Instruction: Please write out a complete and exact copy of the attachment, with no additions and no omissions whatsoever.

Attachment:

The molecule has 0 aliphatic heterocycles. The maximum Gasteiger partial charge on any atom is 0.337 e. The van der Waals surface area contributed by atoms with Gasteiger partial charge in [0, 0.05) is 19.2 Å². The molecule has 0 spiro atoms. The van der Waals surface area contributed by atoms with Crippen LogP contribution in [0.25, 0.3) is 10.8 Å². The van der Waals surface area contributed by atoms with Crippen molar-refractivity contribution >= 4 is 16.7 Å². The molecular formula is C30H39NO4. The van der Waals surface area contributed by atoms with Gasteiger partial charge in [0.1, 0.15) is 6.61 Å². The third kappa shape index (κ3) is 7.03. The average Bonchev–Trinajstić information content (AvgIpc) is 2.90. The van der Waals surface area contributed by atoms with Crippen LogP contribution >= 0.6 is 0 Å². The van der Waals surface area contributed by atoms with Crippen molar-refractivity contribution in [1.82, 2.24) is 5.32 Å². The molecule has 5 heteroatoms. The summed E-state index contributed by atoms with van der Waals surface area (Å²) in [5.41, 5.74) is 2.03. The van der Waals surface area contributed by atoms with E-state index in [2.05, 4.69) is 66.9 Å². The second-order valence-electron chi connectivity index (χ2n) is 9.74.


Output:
The molecule has 0 aliphatic heterocycles. The maximum Gasteiger partial charge on any atom is 0.337 e. The van der Waals surface area contributed by atoms with Gasteiger partial charge in [0, 0.05) is 19.2 Å². The molecule has 0 spiro atoms. The van der Waals surface area contributed by atoms with Crippen LogP contribution in [0.25, 0.3) is 10.8 Å². The van der Waals surface area contributed by atoms with Crippen molar-refractivity contribution >= 4 is 16.7 Å². The molecular formula is C30H39NO4. The van der Waals surface area contributed by atoms with Gasteiger partial charge in [0.1, 0.15) is 6.61 Å². The third kappa shape index (κ3) is 7.03. The average Bonchev–Trinajstić information content (AvgIpc) is 2.90. The van der Waals surface area contributed by atoms with Crippen LogP contribution >= 0.6 is 0 Å². The van der Waals surface area contributed by atoms with Crippen molar-refractivity contribution in [1.82, 2.24) is 5.32 Å². The molecule has 5 heteroatoms. The summed E-state index contributed by atoms with van der Waals surface area (Å²) in [5.41, 5.74) is 2.03. The van der Waals surface area contributed by atoms with E-state index in [2.05, 4.69) is 66.9 Å². The second-order valence-electron chi connectivity index (χ2n) is 9.74.